Soon enough, I suppose, I’ll be sitting on a park bench with dust gathering on my shoulders. But I have a sneaking suspicion that in my earphones I’ll be listening to The Who’s Roger Daltrey singing “Hope I d-d-d-die before I get old”.

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090: The Cyrkle, ‘Red Rubber Ball’

Posted by jeff on Apr 6, 2017 in Personal, Rock, Song Of the week

Back in the days when I played a lot of guitar (well, to be more precise, I played a great quantity of very little guitar), this strange thing would happen. I’d hear a song, it would appeal to me, I’d write down the lyrics by running the cassette 3 seconds at a time, figure out the chords as well as I could (I was pretty good on the basics, till you get into the minor 7/Augmented 17+s), transpose it into a singable key, figure out some picking or strumming from the very limited repertoire of my right hand, and have a go at it. If it felt good, I’d pursue it, practice it, 20 or 30 or 40 times, and try it in front of an audience (usually starting with my wife while she was making dinner, striving desperately for a “That’s nice, Jeff.”). At that point, it still belonged at least some degree to the original from which I’d pinched it. But after a while–let’s say after playing it 100 times–it became mine. Even if it was a Beatles song which was hardwired in my brain, note for note of every instrument, my treatment gained its own autonomy, and became a living, breathing entity in my brain. It became the default version in my mind’s ear.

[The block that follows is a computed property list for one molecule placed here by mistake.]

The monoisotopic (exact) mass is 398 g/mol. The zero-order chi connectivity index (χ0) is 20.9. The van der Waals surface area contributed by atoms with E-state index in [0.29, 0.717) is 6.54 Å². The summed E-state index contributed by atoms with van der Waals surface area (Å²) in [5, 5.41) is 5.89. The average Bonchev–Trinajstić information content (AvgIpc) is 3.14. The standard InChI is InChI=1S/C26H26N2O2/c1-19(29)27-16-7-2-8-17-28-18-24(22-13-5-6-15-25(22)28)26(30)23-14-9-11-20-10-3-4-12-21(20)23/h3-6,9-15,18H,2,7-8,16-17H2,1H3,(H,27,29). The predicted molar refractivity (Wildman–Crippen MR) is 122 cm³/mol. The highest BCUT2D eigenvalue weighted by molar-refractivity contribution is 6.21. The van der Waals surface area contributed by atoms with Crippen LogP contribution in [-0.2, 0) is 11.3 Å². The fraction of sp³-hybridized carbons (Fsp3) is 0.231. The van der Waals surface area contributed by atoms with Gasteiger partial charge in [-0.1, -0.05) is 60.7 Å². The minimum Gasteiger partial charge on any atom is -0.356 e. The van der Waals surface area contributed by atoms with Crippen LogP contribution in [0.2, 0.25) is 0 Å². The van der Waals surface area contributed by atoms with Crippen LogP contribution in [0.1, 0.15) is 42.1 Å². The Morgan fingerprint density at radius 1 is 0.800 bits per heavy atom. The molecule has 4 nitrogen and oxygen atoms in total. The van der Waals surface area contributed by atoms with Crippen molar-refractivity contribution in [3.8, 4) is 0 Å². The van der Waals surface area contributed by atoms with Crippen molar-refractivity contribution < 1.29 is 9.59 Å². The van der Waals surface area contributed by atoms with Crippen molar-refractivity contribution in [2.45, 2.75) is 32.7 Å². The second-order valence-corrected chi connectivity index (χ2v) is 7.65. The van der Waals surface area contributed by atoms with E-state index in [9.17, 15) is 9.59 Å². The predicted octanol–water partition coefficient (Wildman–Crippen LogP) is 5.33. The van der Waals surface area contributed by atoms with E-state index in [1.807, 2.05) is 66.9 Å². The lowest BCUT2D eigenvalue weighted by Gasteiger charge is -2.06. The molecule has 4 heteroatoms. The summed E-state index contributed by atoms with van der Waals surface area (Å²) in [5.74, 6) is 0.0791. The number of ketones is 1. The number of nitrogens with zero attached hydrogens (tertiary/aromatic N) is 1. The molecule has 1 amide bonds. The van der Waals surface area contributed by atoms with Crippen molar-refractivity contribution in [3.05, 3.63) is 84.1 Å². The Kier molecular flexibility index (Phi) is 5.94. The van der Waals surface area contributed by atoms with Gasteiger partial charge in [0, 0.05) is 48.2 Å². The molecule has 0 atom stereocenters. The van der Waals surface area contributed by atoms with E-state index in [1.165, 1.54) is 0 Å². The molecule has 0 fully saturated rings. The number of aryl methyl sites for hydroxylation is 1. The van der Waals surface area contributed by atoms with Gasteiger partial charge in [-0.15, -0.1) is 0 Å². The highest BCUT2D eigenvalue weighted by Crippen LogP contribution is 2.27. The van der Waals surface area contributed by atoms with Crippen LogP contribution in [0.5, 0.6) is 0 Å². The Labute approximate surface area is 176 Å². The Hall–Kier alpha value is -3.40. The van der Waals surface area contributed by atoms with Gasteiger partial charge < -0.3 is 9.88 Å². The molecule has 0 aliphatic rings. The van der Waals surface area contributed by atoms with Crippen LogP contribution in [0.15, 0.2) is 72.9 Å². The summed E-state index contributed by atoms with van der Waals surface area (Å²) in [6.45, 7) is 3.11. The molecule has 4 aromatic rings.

In 1964 a frat band called the Rhondells from Lafayette College in Easton, PA (not to be confused with the Rhondels from Virginia Beach, VA) was playing a seedy, pre-gambling resort in Atlantic City. They were heard by Nat Weiss, a would-be entrepreneur who actually did book The Beatles’ Carnegie Hall and Shea Stadium concerts in 1964 and 1965. Weiss got the band some gigs in Greenwich Village, changed their name (apocryphally upon advice from his buddy Brian Epstein and Brian’s client John Lennon) to The Cyrkle.

After Paul Simon and Art Garfunkel recorded their first LP, a derivative collection of folk standards with a couple of Simon originals thrown in, Paul split for London. Unbeknownst to him, a Columbia Records producer had overdubbed drums and an electric guitar, resulting in the career-making hit “The Sounds of Silence”. Paul had no idea this was going on, and was having a great time with a girl named Kathy and writing a couple of songs with a Bruce Woodley of the Australian band The Seekers (‘Georgy Girl‘). These songs were never recorded officially by Simon and Garfunkel, which makes no sense at all, because they were stars without a catalogue of songs to perform. Don’t blame me, I just bear witness to the events.